That is why I invite calm and serenity. Let us all, together, hold our grudges and avoid the logic of the confrontation that leads to the worst.
In this spirit, over the past two days I have received the Envoys of Khalifes Generals, customary authorities, as well as people of goodwill, members of the political class, including the opposition, civil society, trade unions and employers. 
I also spoke with members of the Catholic clergy.
I listened and heard their messages. I express my gratitude to them and thank them for their wise advice and constructive suggestions and recommendations. 
All this positive synergy shows that in moments of doubt, worry and turbulence, our social regulators function, and the springs of our nation remain solid.  
On the judicial aspect of this crisis, let justice run its course in complete independence. 
As far as I am concerned, I will use all the powers that my office confers upon me to consolidate the return to calm and serenity, in the best interests of the nation, the security of persons and property, the defence of the Republic and the preservation of our democratic institutions.
On dialogue and consultation, my hand remains outstretched and my doors open.Moreover, after my election, going beyond the fact of the majority, I launched the national dialogue to strengthen the foundations of our democracy and our political system. 
This dialogue is fruitful. To date, out of the 27 points in the dialogue, 25 have been agreed upon.  I remain and remain committed to the dialogue for the implementation of the points of convergence already achieved.  
I also understand, my fellow Canadians, that the anger that has been expressed in recent days is also linked to the impact of an economic crisis compounded by the COVID-19 pandemic.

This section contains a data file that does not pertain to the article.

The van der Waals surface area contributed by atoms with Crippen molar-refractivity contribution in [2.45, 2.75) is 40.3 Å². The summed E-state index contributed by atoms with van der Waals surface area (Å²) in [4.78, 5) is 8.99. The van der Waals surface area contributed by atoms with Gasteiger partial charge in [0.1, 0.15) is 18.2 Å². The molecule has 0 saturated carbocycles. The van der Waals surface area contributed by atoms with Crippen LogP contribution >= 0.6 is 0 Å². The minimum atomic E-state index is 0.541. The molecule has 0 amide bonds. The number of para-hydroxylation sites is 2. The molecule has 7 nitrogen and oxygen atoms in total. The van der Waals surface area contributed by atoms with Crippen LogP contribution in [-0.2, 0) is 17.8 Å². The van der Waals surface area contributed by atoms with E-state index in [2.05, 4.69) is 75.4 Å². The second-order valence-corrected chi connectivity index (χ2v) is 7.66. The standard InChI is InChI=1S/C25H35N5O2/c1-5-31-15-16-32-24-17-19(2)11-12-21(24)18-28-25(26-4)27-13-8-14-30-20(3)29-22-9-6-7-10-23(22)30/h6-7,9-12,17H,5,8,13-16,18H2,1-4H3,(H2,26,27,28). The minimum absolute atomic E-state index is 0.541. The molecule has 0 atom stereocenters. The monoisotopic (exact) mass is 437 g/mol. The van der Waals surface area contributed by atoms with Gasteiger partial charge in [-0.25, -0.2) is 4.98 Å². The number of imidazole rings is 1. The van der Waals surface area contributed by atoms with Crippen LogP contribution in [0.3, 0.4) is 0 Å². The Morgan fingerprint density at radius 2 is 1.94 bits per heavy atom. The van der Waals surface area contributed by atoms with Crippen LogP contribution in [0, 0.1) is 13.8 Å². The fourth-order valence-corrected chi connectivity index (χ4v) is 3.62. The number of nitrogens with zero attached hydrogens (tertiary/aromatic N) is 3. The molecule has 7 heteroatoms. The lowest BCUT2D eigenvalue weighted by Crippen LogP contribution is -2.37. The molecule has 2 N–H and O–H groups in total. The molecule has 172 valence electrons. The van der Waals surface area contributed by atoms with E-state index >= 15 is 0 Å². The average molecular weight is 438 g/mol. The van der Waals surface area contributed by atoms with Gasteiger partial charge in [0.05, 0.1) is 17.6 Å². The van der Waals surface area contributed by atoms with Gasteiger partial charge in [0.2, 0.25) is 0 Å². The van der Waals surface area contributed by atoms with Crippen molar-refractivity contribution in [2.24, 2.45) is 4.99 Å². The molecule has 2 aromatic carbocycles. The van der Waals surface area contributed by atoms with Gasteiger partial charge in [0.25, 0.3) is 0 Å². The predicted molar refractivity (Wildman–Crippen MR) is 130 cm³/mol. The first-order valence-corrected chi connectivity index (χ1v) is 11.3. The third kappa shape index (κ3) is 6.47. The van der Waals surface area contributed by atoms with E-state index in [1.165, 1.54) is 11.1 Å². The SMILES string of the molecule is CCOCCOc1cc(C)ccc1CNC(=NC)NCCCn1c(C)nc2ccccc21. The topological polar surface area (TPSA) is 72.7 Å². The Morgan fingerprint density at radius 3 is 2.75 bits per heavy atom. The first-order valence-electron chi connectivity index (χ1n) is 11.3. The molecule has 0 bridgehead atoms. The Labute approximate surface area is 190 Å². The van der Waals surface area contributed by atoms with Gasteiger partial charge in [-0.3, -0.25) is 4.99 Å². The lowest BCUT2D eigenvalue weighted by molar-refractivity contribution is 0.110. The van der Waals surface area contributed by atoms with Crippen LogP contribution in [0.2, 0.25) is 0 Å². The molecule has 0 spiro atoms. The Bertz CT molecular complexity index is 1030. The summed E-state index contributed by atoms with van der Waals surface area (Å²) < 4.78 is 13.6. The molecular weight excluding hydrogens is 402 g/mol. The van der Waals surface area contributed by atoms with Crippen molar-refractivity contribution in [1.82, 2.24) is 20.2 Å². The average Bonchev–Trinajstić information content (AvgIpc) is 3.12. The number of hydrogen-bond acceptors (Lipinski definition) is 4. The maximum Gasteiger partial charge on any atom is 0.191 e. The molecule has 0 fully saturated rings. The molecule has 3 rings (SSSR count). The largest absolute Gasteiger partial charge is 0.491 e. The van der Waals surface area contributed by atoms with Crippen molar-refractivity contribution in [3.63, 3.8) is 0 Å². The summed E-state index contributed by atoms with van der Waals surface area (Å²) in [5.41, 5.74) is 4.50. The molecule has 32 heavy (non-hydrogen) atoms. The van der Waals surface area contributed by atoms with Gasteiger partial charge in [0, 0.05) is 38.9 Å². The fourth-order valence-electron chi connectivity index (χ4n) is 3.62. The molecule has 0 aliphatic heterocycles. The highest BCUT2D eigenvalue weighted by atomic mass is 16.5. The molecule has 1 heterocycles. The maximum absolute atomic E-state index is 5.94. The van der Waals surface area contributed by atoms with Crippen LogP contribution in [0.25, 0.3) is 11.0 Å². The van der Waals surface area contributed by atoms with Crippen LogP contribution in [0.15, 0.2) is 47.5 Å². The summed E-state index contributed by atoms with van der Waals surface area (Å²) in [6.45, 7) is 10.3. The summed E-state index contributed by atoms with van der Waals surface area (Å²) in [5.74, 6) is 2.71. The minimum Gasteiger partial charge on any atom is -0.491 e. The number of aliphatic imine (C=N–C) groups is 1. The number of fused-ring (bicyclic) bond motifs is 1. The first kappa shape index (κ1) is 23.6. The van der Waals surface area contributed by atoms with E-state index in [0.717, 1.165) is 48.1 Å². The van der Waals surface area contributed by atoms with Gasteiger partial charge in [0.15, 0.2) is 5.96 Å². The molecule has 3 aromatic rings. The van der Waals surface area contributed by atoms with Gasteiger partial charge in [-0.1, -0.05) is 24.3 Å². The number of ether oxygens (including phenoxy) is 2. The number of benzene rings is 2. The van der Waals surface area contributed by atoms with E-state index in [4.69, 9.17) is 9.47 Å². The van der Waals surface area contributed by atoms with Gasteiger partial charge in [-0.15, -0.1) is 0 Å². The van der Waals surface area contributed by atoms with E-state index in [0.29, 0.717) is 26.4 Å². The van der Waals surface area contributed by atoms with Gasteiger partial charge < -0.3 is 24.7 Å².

No one can deny that the entire world, including our country, is going through a deep economic crisis, resulting in millions of job losses and income-generating activities.Whole families are plunged into poverty, anguish and frustration. 
I understand the day-to-day challenges in our cities and rural areas. I know what it’s like to live in our neighbourhoods. I understand the anger of our suburbs. 

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With the Fund for Response and Solidarity against the Effects of COVID-19, the State has financed support for households, businesses, workers and various trades, including the arts and culture sector. 
We have not forgotten our diaspora, which we supported for more than 12 billion fcfa. This support to the diaspora illustrates the extent of the crisis we are experiencing; because usually it is the diaspora that comes to the aid of the country, and not the other way around.  
All this to show that solidarity, equity and social justice remain at the heart of my concerns, and long before the COVID-19 pandemic.